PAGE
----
Architect: Shigeru Ban

Architect Shigeru Ban in Aspen. Photo: Karl Wolfgang.

The recip­i­ent of numer­ous awards for his con­tri­bu­tions to archi­tec­ture and design, Shigeru Ban (b. 1957) is widely respected for his inno­v­a­tive approaches to envi­ron­men­tally sound archi­tec­ture and for his devo­tion to human­i­tar­ian efforts in the wake of dev­as­tat­ing nat­ural and man­made disasters.

Ban’s nearly 50 awards include a Royal Institute of British Architects Award for his Centre Pompidou-Metz museum in Metz, France (2012); the Auguste Perret Prize of the International Union of Architects (2011); and the Architecture Institute of Japan’s Grand Prize (2009) for his Nicolas G. Hayek Center, the new head­quar­ter build­ing for Swatch Group Japan. In 2010 he was awarded mem­ber­ship into France’s Order of Arts and Letters, fol­lowed by invi­ta­tion to the National Order of Merit in 2011. Ban has received sev­eral hon­orary degrees and fel­low­ships, includ­ing Doctorates at Amherst College and the Technical University of Munich and fel­low­ships from The Royal Architectural Institute of Canada and The American Institute of Architects. In 2001 Time mag­a­zine named him “Innovator of the Year.”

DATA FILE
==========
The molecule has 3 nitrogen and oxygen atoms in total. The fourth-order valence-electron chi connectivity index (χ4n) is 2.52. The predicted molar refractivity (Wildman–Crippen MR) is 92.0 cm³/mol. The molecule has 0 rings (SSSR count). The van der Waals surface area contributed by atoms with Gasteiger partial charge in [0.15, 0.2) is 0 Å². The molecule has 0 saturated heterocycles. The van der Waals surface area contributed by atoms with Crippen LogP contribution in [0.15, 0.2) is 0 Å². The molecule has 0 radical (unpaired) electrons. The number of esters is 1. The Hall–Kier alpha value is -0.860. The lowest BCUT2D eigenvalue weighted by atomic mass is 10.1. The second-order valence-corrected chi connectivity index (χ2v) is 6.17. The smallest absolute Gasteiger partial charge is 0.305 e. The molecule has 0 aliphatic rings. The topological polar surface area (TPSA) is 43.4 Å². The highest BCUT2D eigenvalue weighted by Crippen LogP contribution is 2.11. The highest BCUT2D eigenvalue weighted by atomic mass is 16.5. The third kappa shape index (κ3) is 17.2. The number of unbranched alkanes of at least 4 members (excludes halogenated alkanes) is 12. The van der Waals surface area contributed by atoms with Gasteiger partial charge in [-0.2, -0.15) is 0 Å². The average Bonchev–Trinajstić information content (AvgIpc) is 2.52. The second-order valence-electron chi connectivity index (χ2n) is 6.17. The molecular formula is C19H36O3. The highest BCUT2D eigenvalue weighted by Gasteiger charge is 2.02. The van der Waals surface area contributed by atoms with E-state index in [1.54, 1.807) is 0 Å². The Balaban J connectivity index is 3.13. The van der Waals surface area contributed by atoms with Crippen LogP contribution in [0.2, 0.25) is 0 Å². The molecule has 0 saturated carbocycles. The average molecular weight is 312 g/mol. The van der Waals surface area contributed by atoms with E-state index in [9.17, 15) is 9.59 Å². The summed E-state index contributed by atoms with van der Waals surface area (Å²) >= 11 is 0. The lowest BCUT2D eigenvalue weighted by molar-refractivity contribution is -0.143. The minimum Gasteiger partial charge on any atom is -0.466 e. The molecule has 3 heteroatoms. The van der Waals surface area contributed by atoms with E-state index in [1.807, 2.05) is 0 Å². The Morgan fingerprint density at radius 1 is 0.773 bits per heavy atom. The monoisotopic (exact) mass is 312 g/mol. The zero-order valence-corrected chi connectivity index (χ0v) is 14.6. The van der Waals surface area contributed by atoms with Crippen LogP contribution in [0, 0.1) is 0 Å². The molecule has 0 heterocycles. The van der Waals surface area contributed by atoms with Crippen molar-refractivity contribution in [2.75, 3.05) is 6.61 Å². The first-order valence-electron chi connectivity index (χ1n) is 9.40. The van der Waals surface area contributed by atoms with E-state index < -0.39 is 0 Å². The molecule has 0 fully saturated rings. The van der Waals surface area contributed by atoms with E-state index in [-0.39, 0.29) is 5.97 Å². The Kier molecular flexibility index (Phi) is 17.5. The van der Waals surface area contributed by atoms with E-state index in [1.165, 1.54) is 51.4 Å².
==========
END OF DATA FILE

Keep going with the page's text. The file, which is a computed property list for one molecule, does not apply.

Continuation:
Centre Pompidou-Metz, Metz, France, 2010. Image cour­tesy Shigeru Ban Architects.

Ban’s relief projects include hous­ing solu­tions for res­i­dents of New Orleans in the wake of Hurricane Katrina and tem­po­rary hous­ing for vic­tims of the 2011 earth­quake and tsunami in Japan. Shigeru Ban Architects (SBA) is cur­rently work­ing on a card­board cathe­dral project for the City of Christchurch fol­low­ing the February 2011 earth­quake in New Zealand. Ban col­lab­o­rated with pro­fes­sors and stu­dents in the Dominican Republic to build 100 shel­ters made of paper tubes and local mate­ri­als for vic­tims of the 7.0-magnitude earth­quake that struck near the Haitian cap­i­tal of Port-au-Prince in January 2010. Ban offered his ser­vices to the United Nations in aid of the vic­tims of the 1999 civil war in Rwanda, and he designed and imple­mented tem­po­rary shel­ters for vic­tims of Kobe, Japan’s 1995 Great Hanshin earthquake.

Hualin Temporary Elementary School (2008), built in response to the earth­quake that struck Sichuan province, China, in May 2008. Image cour­tesy Shigeru Ban Architects.

Referring to Ban as “The Accidental Environmentalist,” New York Times chief art critic and colum­nist Michael Kimmelman described him as “an heir to Buckminster Fuller and Oscar Niemeyer, to Japanese tra­di­tional archi­tec­ture and to Alvar Aalto.” “He is an old-school Modernist with a poet’s touch,” Kimmelman added, “and an engineer’s inven­tive­ness.” The new Aspen Art Museum will be SBA’s first US per­ma­nent museum to be con­structed. Regarding his design for the new build­ing, Ban explains: “In any design I always strive for a uni­fied rela­tion­ship between the struc­ture and its sur­round­ings. The design for the new AAM is a very excit­ing oppor­tu­nity to cre­ate a har­mony between Aspen’s exist­ing archi­tec­ture and the sur­round­ing beauty of the nat­ural landscape.”

Ban attended the Southern California Institute of Architecture (SCI-Arc) and later the Cooper Union School of Architecture. In 1985, he opened Shigeru Ban Architects.

Visit the Shigeru Ban Architects website.



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